My Love of Sleep

Fabulous sleep is one of my favourite topics. Twenty years ago, I suffered a bout of insomnia, so I know how distressing this is. It depletes and undermines every aspect of life. It leaves you anxious, drained and depressed. As a long-term mindfulness practitioner, I decided to tackle the problem mindfully. At first, nothing worked. But one night I had an idea which led me deliciously into sleep. Even better, I soon found I was able to sleep at will.

My first attempts to get back to sleep involved trying to meditate in the night. But I couldn’t do it. Perhaps I was just too sleepy to really give it a go. But to be frank, I didn’t want to meditate. I wanted to sleep! I was worried that doing something else (meditating, reading, whatever) would just wake me up even more.

Then, one night, I had an idea. Drawing on a different kind of mindfulness approach (known as Focusing), I wove together a few different mindfulness practices in a new way. And then, in the middle of a sleepless night, something changed. Rather than chasing after my sleepy feelings, I found that my sleepy feelings were chasing me. It took me some weeks more, or even months, to understand and refine my ideas. But when I had, I discovered how to nod off, even on the most wakeful of nights. Ever since, I have enjoyed healthy and supportive sleep, with no recurrence of the insomnia. If I wake in the night, I am able to recover sleep. I can trust and enjoy my body’s innate sleep patterns. These are skills I love to share, and that anyone can learn.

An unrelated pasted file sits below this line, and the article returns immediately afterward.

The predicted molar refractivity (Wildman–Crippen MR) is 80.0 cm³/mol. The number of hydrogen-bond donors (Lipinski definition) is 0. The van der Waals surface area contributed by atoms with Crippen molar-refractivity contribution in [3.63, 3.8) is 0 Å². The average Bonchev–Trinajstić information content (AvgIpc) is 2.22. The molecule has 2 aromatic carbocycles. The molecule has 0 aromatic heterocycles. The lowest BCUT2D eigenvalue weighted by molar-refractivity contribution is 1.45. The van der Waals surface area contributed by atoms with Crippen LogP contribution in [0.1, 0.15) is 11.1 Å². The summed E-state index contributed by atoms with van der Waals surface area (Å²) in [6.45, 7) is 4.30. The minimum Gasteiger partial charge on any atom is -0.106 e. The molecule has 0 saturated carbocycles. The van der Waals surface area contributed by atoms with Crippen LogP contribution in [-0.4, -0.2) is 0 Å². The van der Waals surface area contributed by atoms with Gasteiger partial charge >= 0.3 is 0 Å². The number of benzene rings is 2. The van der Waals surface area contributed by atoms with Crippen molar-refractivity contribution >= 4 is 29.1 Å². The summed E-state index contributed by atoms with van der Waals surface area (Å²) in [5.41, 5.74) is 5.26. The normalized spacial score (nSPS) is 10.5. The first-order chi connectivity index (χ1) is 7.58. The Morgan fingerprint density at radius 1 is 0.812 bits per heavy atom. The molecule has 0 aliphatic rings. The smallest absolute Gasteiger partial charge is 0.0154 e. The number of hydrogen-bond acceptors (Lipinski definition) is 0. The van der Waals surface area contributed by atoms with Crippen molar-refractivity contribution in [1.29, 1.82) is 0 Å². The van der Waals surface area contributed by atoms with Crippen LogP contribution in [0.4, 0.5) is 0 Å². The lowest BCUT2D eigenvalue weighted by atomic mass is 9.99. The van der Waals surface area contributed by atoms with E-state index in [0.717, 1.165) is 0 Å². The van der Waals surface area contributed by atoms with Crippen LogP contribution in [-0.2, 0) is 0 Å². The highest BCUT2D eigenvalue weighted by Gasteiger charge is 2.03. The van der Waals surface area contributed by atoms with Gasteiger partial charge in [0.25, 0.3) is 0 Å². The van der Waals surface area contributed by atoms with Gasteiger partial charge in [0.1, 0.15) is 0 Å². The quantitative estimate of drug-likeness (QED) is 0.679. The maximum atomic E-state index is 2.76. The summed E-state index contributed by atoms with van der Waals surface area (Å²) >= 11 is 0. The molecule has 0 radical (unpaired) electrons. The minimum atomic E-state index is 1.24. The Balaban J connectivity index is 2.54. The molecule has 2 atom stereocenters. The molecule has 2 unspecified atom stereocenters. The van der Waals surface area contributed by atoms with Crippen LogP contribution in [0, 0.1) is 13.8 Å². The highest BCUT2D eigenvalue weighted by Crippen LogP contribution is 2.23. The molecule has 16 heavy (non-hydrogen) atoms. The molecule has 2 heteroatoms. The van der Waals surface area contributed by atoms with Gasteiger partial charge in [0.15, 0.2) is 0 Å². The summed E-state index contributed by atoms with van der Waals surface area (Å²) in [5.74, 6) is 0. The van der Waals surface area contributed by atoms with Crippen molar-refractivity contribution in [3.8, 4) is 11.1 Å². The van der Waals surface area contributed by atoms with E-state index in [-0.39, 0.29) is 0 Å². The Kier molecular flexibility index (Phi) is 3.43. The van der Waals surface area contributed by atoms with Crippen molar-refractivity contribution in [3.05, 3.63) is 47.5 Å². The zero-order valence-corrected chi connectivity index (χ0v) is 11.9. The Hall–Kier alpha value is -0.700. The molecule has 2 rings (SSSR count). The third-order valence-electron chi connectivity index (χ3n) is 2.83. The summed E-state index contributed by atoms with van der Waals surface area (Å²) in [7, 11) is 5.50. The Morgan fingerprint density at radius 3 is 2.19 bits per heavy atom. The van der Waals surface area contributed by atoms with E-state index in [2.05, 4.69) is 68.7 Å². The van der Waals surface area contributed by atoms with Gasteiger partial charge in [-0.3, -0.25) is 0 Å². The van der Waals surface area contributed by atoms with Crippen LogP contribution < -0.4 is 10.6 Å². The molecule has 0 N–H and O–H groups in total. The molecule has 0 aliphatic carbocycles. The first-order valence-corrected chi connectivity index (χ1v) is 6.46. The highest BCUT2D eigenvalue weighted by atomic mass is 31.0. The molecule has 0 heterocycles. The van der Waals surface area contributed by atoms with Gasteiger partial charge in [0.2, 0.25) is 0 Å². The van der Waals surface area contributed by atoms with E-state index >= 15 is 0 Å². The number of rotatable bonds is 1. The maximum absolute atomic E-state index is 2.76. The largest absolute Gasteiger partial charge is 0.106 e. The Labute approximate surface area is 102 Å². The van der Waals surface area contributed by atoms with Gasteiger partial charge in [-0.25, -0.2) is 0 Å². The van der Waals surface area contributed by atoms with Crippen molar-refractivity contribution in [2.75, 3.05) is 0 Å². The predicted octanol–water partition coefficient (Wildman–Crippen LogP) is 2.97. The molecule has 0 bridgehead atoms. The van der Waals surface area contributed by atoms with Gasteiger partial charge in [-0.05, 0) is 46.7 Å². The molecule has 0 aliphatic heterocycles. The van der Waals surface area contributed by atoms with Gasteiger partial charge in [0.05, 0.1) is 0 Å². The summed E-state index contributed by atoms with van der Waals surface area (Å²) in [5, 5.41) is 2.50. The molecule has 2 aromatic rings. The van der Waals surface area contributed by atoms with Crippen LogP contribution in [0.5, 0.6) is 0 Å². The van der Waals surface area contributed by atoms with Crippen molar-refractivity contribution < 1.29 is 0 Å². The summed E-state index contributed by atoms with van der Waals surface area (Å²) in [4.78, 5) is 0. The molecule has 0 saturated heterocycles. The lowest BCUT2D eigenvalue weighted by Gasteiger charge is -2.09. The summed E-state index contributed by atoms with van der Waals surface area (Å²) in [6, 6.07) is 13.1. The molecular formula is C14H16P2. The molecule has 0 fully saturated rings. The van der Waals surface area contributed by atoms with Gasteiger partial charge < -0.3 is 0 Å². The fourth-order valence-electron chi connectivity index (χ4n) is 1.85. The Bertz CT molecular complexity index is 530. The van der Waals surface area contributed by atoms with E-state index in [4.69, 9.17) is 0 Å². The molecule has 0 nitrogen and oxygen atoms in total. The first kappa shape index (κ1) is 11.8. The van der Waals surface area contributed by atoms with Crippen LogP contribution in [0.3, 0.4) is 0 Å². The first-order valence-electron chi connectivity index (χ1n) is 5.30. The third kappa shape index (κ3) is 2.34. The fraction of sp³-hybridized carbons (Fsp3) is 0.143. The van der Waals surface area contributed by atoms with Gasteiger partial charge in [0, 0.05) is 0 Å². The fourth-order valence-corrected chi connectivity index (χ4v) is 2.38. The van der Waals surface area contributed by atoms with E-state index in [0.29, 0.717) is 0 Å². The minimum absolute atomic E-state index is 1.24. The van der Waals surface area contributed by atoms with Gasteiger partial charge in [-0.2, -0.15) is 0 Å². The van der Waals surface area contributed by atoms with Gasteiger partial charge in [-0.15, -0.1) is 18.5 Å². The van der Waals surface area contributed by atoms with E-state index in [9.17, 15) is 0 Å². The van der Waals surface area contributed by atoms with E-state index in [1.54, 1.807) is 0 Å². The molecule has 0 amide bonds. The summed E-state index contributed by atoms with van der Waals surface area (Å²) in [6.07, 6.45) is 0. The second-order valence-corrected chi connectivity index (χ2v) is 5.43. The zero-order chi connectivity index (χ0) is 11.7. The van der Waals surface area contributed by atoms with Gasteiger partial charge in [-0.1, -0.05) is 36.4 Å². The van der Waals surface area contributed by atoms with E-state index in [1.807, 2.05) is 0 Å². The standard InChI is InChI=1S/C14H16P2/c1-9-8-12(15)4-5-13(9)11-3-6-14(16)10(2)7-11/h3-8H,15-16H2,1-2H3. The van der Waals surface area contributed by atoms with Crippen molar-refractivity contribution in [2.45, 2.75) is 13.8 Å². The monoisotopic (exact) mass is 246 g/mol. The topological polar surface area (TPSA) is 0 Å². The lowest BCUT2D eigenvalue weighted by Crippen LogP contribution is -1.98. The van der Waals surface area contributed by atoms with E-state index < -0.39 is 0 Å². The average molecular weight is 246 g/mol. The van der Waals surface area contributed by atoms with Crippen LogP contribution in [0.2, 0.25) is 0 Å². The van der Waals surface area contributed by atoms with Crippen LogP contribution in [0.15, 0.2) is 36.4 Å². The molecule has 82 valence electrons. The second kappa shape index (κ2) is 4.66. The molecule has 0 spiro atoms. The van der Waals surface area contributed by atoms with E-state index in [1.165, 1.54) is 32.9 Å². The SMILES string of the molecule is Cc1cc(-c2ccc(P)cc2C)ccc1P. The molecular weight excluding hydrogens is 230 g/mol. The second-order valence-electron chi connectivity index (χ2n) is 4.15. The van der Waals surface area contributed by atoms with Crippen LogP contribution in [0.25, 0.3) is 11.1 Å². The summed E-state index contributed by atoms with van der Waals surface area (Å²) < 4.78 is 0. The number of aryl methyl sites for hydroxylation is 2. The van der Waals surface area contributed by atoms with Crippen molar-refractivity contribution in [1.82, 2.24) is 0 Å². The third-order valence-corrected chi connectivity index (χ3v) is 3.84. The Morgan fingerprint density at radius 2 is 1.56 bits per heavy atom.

At root, our bodies know how to sleep. They want to sleep. Our job is to re-learn what our bodies and beings can do so well. If we give ourselves the conditions we need, and practices that help, we don’t need to lie awake waiting for sleep to arrive. It will come uncalled. And if not, on nights when sleep stays stubbornly absent, we know how to entice it back.

To share what I discovered takes a step-by-step introduction. I would need to explore each piece of the jigsaw with you, before putting them together as a whole. Rather like a jigsaw, it can take time for the full picture to emerge. This is a practice, not a quick fix. Even so, people often tell me they enjoy positive changes early in the process. I hope you will join me in exploring the magical processes of sleep.

In the meantime, please don’t despair. There is a way to sleep soundly and happily.


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If you are tempted by my four-week course, its themes are:

Getting to bed: sleep ‘procrastination’, tuning into natural body rhythms with daytime practices to aid nighttime sleepiness

Getting to sleep: healthy pre-bed activities, more sleep practices based on sleep cycles

Staying asleep: further sleep practices, awareness of dreams, and 8-hour ‘rest opportunity window’

Waking up fresh: un-alarmed mornings, ‘inner wake up’ calls, preparing for fresh wakeful days.